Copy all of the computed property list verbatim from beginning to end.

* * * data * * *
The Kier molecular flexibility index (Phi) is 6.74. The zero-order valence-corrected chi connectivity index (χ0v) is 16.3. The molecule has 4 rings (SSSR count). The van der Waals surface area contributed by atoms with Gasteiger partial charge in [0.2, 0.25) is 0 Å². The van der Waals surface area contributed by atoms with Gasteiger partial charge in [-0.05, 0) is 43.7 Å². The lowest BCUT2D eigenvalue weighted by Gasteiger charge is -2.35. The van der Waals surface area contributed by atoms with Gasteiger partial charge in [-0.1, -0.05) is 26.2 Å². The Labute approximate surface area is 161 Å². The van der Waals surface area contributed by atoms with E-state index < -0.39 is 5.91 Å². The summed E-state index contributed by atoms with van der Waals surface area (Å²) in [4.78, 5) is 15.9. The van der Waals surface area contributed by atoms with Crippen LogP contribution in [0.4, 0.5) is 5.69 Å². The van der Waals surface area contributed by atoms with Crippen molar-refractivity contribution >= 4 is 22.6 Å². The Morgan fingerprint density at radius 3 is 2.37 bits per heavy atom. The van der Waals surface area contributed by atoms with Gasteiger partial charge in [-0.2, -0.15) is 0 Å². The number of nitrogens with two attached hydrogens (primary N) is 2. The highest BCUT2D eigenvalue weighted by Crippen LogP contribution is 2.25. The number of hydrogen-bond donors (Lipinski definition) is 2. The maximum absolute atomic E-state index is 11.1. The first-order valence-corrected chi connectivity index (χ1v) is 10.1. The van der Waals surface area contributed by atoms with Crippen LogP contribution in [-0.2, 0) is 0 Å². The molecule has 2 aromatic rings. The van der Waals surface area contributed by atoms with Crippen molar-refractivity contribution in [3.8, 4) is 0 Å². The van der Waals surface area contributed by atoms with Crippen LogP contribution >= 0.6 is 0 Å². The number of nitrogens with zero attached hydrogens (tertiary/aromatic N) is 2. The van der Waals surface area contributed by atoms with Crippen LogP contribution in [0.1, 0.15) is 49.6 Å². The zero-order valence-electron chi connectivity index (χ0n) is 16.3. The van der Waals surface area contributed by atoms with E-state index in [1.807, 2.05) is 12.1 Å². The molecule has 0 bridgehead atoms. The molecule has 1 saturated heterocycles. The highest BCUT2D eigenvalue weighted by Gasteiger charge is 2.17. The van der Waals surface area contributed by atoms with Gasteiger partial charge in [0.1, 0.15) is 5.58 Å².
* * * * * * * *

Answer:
The Kier molecular flexibility index (Phi) is 6.74. The zero-order valence-corrected chi connectivity index (χ0v) is 16.3. The molecule has 4 rings (SSSR count). The van der Waals surface area contributed by atoms with Gasteiger partial charge in [0.2, 0.25) is 0 Å². The van der Waals surface area contributed by atoms with Gasteiger partial charge in [-0.05, 0) is 43.7 Å². The lowest BCUT2D eigenvalue weighted by Gasteiger charge is -2.35. The van der Waals surface area contributed by atoms with Gasteiger partial charge in [-0.1, -0.05) is 26.2 Å². The Labute approximate surface area is 161 Å². The van der Waals surface area contributed by atoms with E-state index < -0.39 is 5.91 Å². The summed E-state index contributed by atoms with van der Waals surface area (Å²) in [4.78, 5) is 15.9. The van der Waals surface area contributed by atoms with Crippen LogP contribution in [0.4, 0.5) is 5.69 Å². The van der Waals surface area contributed by atoms with Crippen molar-refractivity contribution >= 4 is 22.6 Å². The Morgan fingerprint density at radius 3 is 2.37 bits per heavy atom. The van der Waals surface area contributed by atoms with Gasteiger partial charge in [-0.2, -0.15) is 0 Å². The number of nitrogens with two attached hydrogens (primary N) is 2. The highest BCUT2D eigenvalue weighted by Crippen LogP contribution is 2.25. The number of hydrogen-bond donors (Lipinski definition) is 2. The maximum absolute atomic E-state index is 11.1. The first-order valence-corrected chi connectivity index (χ1v) is 10.1. The van der Waals surface area contributed by atoms with Crippen LogP contribution in [-0.2, 0) is 0 Å². The molecule has 2 aromatic rings. The van der Waals surface area contributed by atoms with Crippen molar-refractivity contribution in [3.8, 4) is 0 Å². The van der Waals surface area contributed by atoms with Crippen LogP contribution >= 0.6 is 0 Å². The number of nitrogens with zero attached hydrogens (tertiary/aromatic N) is 2. The van der Waals surface area contributed by atoms with Crippen LogP contribution in [0.1, 0.15) is 49.6 Å². The zero-order valence-electron chi connectivity index (χ0n) is 16.3. The van der Waals surface area contributed by atoms with E-state index in [1.807, 2.05) is 12.1 Å². The molecule has 0 bridgehead atoms. The molecule has 1 saturated heterocycles. The highest BCUT2D eigenvalue weighted by Gasteiger charge is 2.17. The van der Waals surface area contributed by atoms with Gasteiger partial charge in [0.1, 0.15) is 5.58 Å².